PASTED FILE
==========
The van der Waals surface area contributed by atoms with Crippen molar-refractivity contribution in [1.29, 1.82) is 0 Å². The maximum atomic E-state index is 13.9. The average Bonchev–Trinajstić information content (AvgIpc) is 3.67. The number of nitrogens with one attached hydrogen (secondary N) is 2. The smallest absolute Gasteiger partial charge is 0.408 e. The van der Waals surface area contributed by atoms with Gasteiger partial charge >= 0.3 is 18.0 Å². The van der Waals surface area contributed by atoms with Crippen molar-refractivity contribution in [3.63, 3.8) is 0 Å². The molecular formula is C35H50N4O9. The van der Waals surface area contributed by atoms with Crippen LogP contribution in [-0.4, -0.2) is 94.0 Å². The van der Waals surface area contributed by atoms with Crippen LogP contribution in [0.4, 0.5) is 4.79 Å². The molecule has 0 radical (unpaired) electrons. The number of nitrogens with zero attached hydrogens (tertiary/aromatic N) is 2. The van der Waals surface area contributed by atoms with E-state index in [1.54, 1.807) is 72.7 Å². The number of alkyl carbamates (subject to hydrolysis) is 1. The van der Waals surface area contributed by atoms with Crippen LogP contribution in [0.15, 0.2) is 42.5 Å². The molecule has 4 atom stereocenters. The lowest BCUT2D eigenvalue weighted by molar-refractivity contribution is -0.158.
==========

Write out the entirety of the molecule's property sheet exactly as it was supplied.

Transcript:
The van der Waals surface area contributed by atoms with Crippen molar-refractivity contribution in [1.29, 1.82) is 0 Å². The maximum atomic E-state index is 13.9. The average Bonchev–Trinajstić information content (AvgIpc) is 3.67. The number of nitrogens with one attached hydrogen (secondary N) is 2. The smallest absolute Gasteiger partial charge is 0.408 e. The van der Waals surface area contributed by atoms with Gasteiger partial charge >= 0.3 is 18.0 Å². The van der Waals surface area contributed by atoms with Crippen molar-refractivity contribution in [3.63, 3.8) is 0 Å². The molecular formula is C35H50N4O9. The van der Waals surface area contributed by atoms with Crippen LogP contribution in [-0.4, -0.2) is 94.0 Å². The van der Waals surface area contributed by atoms with Crippen LogP contribution in [0.4, 0.5) is 4.79 Å². The molecule has 0 radical (unpaired) electrons. The number of nitrogens with zero attached hydrogens (tertiary/aromatic N) is 2. The van der Waals surface area contributed by atoms with E-state index in [1.54, 1.807) is 72.7 Å². The number of alkyl carbamates (subject to hydrolysis) is 1. The van der Waals surface area contributed by atoms with Crippen LogP contribution in [0.15, 0.2) is 42.5 Å². The molecule has 4 atom stereocenters. The lowest BCUT2D eigenvalue weighted by molar-refractivity contribution is -0.158.